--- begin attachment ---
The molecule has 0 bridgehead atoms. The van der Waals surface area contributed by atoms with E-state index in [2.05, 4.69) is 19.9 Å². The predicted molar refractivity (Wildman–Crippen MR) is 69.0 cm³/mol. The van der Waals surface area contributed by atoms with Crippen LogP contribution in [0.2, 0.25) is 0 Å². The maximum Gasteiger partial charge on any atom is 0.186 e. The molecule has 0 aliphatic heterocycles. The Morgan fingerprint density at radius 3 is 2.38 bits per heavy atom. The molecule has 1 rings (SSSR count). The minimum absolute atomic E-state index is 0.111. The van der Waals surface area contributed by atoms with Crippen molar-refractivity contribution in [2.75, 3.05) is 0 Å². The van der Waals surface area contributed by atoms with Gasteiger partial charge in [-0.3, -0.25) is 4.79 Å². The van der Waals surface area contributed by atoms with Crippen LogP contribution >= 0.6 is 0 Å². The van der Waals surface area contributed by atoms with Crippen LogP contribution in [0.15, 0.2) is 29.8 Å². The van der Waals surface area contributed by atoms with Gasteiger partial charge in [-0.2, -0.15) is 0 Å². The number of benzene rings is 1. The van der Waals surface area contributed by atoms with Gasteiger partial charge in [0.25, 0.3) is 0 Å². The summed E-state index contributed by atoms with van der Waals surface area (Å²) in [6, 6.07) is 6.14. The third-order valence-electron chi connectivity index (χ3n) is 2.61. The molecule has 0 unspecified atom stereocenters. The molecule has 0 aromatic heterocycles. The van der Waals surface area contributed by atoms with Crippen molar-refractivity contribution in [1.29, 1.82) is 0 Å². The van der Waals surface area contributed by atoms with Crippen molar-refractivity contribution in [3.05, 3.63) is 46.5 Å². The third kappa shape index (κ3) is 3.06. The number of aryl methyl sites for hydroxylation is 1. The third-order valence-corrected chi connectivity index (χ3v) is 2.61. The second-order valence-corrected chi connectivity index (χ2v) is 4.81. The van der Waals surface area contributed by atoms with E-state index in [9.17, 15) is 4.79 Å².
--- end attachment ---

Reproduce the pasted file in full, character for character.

The molecule has 0 bridgehead atoms. The van der Waals surface area contributed by atoms with E-state index in [2.05, 4.69) is 19.9 Å². The predicted molar refractivity (Wildman–Crippen MR) is 69.0 cm³/mol. The van der Waals surface area contributed by atoms with Crippen LogP contribution in [0.2, 0.25) is 0 Å². The maximum Gasteiger partial charge on any atom is 0.186 e. The molecule has 0 aliphatic heterocycles. The Morgan fingerprint density at radius 3 is 2.38 bits per heavy atom. The molecule has 1 rings (SSSR count). The minimum absolute atomic E-state index is 0.111. The van der Waals surface area contributed by atoms with Crippen molar-refractivity contribution in [2.75, 3.05) is 0 Å². The van der Waals surface area contributed by atoms with Gasteiger partial charge in [-0.3, -0.25) is 4.79 Å². The van der Waals surface area contributed by atoms with Crippen LogP contribution >= 0.6 is 0 Å². The van der Waals surface area contributed by atoms with Crippen LogP contribution in [0.15, 0.2) is 29.8 Å². The van der Waals surface area contributed by atoms with Gasteiger partial charge in [-0.2, -0.15) is 0 Å². The number of benzene rings is 1. The van der Waals surface area contributed by atoms with Gasteiger partial charge in [0.25, 0.3) is 0 Å². The summed E-state index contributed by atoms with van der Waals surface area (Å²) in [6, 6.07) is 6.14. The third-order valence-electron chi connectivity index (χ3n) is 2.61. The molecule has 0 unspecified atom stereocenters. The molecule has 0 aromatic heterocycles. The van der Waals surface area contributed by atoms with Crippen molar-refractivity contribution in [1.29, 1.82) is 0 Å². The van der Waals surface area contributed by atoms with Crippen molar-refractivity contribution in [3.05, 3.63) is 46.5 Å². The third kappa shape index (κ3) is 3.06. The number of aryl methyl sites for hydroxylation is 1. The third-order valence-corrected chi connectivity index (χ3v) is 2.61. The second-order valence-corrected chi connectivity index (χ2v) is 4.81. The van der Waals surface area contributed by atoms with E-state index in [9.17, 15) is 4.79 Å².